Radio frequency (RF) radiation
- communications devices (radio and television, wireless technologies, and computer networks)
- electrical appliances and the power lines feeding those devices
In industrialized societies, we are particularly and chronically exposed to low-energy RF (extremely low frequencies or ELF).
According to the World Health Organization (WHO), the only health effect caused by any RF field is the increase in body temperature (>1 C) from overexposures at very high field intensity found only in certain industrial facilities.
The levels of RF exposure from base stations and wireless networks are considered insignificant, with no confirmed effect on human health.
Yet the data for long-term low-level exposure remains limited. For instance, studies on cancer risks from mobile phone radiation cannot be considered reliable, since many cancers take more than 20 years to develop.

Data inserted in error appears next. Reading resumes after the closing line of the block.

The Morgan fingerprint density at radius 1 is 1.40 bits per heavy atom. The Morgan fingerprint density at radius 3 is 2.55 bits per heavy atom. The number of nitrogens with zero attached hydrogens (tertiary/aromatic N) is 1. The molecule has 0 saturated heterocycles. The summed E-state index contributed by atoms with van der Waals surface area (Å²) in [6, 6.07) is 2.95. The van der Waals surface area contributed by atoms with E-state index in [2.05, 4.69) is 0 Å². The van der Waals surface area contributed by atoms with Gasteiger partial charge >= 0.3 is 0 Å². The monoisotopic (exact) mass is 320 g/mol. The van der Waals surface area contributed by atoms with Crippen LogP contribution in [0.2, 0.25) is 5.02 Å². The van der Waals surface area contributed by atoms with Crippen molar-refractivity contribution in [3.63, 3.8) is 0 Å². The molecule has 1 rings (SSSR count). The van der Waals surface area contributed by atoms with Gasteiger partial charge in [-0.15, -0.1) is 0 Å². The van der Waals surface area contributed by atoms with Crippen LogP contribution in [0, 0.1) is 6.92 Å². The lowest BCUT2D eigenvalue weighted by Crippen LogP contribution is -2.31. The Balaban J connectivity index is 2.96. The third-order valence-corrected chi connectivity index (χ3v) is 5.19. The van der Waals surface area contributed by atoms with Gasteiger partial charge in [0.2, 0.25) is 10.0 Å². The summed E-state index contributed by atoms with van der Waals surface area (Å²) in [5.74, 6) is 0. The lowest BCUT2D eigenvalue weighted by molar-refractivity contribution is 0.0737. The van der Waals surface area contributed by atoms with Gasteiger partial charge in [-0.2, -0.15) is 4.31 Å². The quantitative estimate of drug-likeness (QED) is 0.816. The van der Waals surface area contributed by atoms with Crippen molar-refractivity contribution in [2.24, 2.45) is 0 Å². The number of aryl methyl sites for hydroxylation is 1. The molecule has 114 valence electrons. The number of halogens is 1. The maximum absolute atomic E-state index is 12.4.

Unfortunately, any long-term health effect from RF radiation will be shown by future studies on today’s children and adolescents, who will experience a much higher cumulative exposure than previous generations.
Microwave (MW) emission
- TV broadcasting
- telecommunications, including mobile phones
- in industry for processing
- in medicine for diathermy treatment
- in kitchens for heating/cooking food
Similar to RF, intense exposures to MW rays (much more than the limit for microwave oven leakage) damage tissues through heating. MW could also cause cataracts and temporary sterility at high levels of radiation frequency and dose.